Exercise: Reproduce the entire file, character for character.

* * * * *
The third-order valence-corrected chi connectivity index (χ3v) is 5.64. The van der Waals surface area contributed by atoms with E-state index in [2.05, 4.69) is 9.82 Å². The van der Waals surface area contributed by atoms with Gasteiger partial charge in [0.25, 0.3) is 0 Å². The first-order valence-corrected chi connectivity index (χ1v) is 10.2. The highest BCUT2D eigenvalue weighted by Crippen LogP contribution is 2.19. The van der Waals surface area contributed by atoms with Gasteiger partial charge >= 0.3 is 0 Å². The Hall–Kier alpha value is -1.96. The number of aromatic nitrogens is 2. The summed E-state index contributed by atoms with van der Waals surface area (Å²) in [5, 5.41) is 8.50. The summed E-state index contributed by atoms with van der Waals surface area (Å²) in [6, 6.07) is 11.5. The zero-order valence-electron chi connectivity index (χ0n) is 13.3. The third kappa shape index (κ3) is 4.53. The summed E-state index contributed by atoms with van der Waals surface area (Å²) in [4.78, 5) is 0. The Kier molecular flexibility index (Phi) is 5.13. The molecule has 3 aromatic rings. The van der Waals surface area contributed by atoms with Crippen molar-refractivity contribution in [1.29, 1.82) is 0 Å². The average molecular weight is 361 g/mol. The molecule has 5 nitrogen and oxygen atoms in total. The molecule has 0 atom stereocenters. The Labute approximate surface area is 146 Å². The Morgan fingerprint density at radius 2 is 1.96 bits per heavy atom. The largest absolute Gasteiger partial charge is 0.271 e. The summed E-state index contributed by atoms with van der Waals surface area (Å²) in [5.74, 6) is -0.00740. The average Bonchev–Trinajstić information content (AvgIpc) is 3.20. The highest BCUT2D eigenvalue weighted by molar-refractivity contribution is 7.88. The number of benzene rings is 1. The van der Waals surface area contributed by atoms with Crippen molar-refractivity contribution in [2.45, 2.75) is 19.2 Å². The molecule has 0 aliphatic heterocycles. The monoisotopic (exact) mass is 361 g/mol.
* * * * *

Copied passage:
The third-order valence-corrected chi connectivity index (χ3v) is 5.64. The van der Waals surface area contributed by atoms with E-state index in [2.05, 4.69) is 9.82 Å². The van der Waals surface area contributed by atoms with Gasteiger partial charge in [0.25, 0.3) is 0 Å². The first-order valence-corrected chi connectivity index (χ1v) is 10.2. The highest BCUT2D eigenvalue weighted by Crippen LogP contribution is 2.19. The van der Waals surface area contributed by atoms with Gasteiger partial charge >= 0.3 is 0 Å². The Hall–Kier alpha value is -1.96. The number of aromatic nitrogens is 2. The summed E-state index contributed by atoms with van der Waals surface area (Å²) in [5, 5.41) is 8.50. The summed E-state index contributed by atoms with van der Waals surface area (Å²) in [6, 6.07) is 11.5. The zero-order valence-electron chi connectivity index (χ0n) is 13.3. The third kappa shape index (κ3) is 4.53. The summed E-state index contributed by atoms with van der Waals surface area (Å²) in [4.78, 5) is 0. The Kier molecular flexibility index (Phi) is 5.13. The molecule has 3 aromatic rings. The van der Waals surface area contributed by atoms with Crippen molar-refractivity contribution in [1.29, 1.82) is 0 Å². The average molecular weight is 361 g/mol. The molecule has 5 nitrogen and oxygen atoms in total. The molecule has 0 atom stereocenters. The Labute approximate surface area is 146 Å². The Morgan fingerprint density at radius 2 is 1.96 bits per heavy atom. The largest absolute Gasteiger partial charge is 0.271 e. The summed E-state index contributed by atoms with van der Waals surface area (Å²) in [5.74, 6) is -0.00740. The average Bonchev–Trinajstić information content (AvgIpc) is 3.20. The highest BCUT2D eigenvalue weighted by molar-refractivity contribution is 7.88. The number of benzene rings is 1. The van der Waals surface area contributed by atoms with Crippen molar-refractivity contribution in [2.45, 2.75) is 19.2 Å². The molecule has 0 aliphatic heterocycles. The monoisotopic (exact) mass is 361 g/mol.